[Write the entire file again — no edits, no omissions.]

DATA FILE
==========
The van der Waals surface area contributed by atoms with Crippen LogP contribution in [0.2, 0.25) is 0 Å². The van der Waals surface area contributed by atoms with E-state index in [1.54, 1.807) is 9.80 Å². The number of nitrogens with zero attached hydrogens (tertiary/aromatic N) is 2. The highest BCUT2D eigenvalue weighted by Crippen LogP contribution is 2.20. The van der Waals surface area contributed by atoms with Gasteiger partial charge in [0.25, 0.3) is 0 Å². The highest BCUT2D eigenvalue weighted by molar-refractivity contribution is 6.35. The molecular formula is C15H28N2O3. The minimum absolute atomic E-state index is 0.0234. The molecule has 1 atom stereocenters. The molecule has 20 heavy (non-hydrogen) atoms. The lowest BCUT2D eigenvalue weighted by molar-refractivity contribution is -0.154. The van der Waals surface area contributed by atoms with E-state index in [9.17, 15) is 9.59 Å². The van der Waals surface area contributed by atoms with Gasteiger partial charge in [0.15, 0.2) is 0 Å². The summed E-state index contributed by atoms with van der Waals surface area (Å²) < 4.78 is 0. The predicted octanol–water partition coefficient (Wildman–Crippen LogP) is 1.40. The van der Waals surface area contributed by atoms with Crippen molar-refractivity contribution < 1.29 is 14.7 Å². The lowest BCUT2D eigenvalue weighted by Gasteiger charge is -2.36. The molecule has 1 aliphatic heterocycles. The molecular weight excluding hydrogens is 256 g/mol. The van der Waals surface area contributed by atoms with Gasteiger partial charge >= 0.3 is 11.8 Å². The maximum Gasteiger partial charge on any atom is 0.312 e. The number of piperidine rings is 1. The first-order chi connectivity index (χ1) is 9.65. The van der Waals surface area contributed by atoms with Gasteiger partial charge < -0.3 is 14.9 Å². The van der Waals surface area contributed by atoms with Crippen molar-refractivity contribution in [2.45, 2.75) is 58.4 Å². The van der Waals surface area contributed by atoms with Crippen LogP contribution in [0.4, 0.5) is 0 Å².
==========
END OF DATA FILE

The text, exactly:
The van der Waals surface area contributed by atoms with Crippen LogP contribution in [0.2, 0.25) is 0 Å². The van der Waals surface area contributed by atoms with E-state index in [1.54, 1.807) is 9.80 Å². The number of nitrogens with zero attached hydrogens (tertiary/aromatic N) is 2. The highest BCUT2D eigenvalue weighted by Crippen LogP contribution is 2.20. The van der Waals surface area contributed by atoms with Gasteiger partial charge in [0.25, 0.3) is 0 Å². The highest BCUT2D eigenvalue weighted by molar-refractivity contribution is 6.35. The molecular formula is C15H28N2O3. The minimum absolute atomic E-state index is 0.0234. The molecule has 1 atom stereocenters. The molecule has 20 heavy (non-hydrogen) atoms. The lowest BCUT2D eigenvalue weighted by molar-refractivity contribution is -0.154. The van der Waals surface area contributed by atoms with E-state index in [9.17, 15) is 9.59 Å². The van der Waals surface area contributed by atoms with Gasteiger partial charge in [0.15, 0.2) is 0 Å². The summed E-state index contributed by atoms with van der Waals surface area (Å²) < 4.78 is 0. The predicted octanol–water partition coefficient (Wildman–Crippen LogP) is 1.40. The van der Waals surface area contributed by atoms with Crippen molar-refractivity contribution < 1.29 is 14.7 Å². The lowest BCUT2D eigenvalue weighted by Gasteiger charge is -2.36. The molecule has 1 aliphatic heterocycles. The molecular weight excluding hydrogens is 256 g/mol. The van der Waals surface area contributed by atoms with Gasteiger partial charge >= 0.3 is 11.8 Å². The maximum Gasteiger partial charge on any atom is 0.312 e. The number of piperidine rings is 1. The first-order chi connectivity index (χ1) is 9.65. The van der Waals surface area contributed by atoms with Gasteiger partial charge < -0.3 is 14.9 Å². The van der Waals surface area contributed by atoms with Crippen molar-refractivity contribution in [2.45, 2.75) is 58.4 Å². The van der Waals surface area contributed by atoms with Crippen LogP contribution in [0.4, 0.5) is 0 Å².